Decide early on in your remote-working journey where you will be doing most of your work. Keeping this space consistent is helpful for implementing a routine. Be sure that the area you choose to work in is quiet (if possible) and limited in visual distractions. Making sure things are uncluttered amongst your work space can help the ADHD brain to remember to prioritize and focus on only what is in front of it.
3. Set boundaries with loved ones and housemates
You are allowed to be clear about and set healthy boundaries. Now more than ever, it is important to be upfront about what is needed to allow your remote study journey to be successful. Try your best to make it clear to family and/or housemates that you have set a specific schedule, and that this means you need to be off the clock for house duties, answering texts or calls from friends, having conversations with your housemates, social media, etc. Implementing these boundaries can help take the pressure off of trying to juggle your school and/or work responsibilities while also remaining a supportive housemate, friend and family member.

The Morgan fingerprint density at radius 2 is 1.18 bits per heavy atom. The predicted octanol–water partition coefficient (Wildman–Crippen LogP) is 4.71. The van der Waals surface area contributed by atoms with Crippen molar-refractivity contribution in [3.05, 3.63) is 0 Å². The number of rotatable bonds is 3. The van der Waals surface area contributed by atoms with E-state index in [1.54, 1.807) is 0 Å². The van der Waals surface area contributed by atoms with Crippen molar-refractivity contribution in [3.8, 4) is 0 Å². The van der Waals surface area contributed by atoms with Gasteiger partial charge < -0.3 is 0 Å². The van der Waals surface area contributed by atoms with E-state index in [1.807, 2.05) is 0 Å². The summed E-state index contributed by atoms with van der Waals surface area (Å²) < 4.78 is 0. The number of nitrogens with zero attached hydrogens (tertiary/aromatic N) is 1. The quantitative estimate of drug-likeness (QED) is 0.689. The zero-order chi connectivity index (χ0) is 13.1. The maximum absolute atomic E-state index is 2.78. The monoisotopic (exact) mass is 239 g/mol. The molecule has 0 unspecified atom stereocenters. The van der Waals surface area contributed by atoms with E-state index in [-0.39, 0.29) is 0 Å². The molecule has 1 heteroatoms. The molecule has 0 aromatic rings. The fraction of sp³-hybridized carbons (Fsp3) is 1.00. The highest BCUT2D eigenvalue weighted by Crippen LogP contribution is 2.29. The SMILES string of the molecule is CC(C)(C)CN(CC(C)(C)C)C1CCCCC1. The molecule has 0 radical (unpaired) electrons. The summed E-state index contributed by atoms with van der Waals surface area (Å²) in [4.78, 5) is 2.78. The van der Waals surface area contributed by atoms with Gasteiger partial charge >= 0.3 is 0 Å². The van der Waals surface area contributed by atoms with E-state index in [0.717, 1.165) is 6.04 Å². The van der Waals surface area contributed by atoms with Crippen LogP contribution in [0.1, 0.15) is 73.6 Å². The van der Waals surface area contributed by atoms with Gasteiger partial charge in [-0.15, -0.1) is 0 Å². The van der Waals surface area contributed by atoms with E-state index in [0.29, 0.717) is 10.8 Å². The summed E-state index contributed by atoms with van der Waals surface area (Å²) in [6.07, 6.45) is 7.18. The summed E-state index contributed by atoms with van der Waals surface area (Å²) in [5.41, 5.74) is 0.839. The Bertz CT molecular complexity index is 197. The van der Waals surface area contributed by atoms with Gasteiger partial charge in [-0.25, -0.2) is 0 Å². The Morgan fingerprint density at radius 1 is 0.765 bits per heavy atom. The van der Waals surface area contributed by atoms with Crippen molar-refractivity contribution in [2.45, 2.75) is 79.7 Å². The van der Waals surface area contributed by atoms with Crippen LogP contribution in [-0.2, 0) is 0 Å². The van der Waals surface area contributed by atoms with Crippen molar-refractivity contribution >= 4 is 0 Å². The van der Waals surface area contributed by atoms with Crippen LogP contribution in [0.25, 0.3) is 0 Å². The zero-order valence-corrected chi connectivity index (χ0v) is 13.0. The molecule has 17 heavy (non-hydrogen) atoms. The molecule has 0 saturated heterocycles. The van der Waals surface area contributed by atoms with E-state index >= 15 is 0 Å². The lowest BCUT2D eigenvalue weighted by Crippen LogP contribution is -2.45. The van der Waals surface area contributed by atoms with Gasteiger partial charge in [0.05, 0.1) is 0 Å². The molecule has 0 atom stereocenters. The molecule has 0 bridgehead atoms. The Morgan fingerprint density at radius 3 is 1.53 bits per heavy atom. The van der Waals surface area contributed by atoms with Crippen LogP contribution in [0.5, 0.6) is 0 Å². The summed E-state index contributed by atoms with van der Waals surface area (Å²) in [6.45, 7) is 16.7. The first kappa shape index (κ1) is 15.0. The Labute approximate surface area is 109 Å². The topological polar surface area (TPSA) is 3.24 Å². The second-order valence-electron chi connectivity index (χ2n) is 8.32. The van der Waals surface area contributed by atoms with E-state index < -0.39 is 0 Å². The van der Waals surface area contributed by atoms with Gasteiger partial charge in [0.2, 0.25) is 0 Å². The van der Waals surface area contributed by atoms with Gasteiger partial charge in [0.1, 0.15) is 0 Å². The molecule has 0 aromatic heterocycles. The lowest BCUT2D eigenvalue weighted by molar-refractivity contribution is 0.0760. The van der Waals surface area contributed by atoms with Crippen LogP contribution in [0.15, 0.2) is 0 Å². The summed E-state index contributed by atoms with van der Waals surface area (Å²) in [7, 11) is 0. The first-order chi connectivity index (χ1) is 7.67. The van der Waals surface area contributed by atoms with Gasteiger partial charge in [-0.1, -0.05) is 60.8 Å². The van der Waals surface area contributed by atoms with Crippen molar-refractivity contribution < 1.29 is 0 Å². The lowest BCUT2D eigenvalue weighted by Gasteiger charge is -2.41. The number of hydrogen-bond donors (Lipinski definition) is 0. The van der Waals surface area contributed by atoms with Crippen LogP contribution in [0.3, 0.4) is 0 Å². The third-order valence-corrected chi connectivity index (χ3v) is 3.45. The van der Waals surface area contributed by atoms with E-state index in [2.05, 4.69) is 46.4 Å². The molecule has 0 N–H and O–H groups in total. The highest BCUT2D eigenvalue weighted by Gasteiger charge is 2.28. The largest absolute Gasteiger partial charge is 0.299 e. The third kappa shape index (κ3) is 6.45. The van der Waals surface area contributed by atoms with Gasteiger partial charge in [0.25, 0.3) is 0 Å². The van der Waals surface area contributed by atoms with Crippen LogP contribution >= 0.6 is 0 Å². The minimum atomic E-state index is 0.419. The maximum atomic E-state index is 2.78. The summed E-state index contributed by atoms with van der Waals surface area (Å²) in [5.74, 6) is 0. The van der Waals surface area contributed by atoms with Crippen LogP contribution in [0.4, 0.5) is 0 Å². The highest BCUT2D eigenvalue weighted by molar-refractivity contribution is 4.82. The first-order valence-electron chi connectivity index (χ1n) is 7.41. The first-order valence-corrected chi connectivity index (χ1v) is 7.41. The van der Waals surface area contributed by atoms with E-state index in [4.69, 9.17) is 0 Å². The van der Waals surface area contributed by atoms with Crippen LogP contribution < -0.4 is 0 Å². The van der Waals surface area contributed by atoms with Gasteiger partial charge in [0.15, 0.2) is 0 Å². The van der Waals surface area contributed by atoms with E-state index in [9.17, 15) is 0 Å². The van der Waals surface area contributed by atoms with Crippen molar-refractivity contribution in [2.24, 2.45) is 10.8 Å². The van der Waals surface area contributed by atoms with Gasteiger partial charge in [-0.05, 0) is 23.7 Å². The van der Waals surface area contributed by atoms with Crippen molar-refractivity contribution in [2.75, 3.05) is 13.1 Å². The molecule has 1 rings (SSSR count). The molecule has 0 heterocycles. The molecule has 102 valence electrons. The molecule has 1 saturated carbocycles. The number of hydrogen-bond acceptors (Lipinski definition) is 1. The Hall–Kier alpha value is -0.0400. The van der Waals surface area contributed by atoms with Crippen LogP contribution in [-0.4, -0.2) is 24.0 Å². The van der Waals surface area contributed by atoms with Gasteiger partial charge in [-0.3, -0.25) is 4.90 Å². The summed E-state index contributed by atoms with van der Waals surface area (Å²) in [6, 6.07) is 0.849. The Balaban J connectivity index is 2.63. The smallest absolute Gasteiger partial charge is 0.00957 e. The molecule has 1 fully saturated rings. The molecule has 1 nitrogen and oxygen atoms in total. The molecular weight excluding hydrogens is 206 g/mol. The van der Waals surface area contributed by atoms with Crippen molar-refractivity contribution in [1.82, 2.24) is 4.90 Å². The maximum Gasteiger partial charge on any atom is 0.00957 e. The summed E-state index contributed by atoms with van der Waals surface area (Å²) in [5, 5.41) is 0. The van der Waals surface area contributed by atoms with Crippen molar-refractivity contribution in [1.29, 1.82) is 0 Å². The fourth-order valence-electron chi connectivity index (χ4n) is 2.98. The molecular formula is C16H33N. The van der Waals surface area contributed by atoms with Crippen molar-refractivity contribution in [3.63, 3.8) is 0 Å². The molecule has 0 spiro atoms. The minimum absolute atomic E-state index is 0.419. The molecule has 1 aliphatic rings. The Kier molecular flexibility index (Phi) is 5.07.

Oftentimes when I share with others that I live with ADHD, I’m met with the pretty common response of “but you don’t act like you have ADHD.”
Throughout my life, it’s been pretty evident to me that there’s a major stigma associated with ADHD along with a whole host of misconceptions; among them that folks like us are altogether incapable of focus, that our lack of attention is just a form of laziness, and that it’s a diagnosis that only applies to children. Although living with an attentional difficulty does come with its challenges, there are a whole host of benefits that aren’t commonly discussed.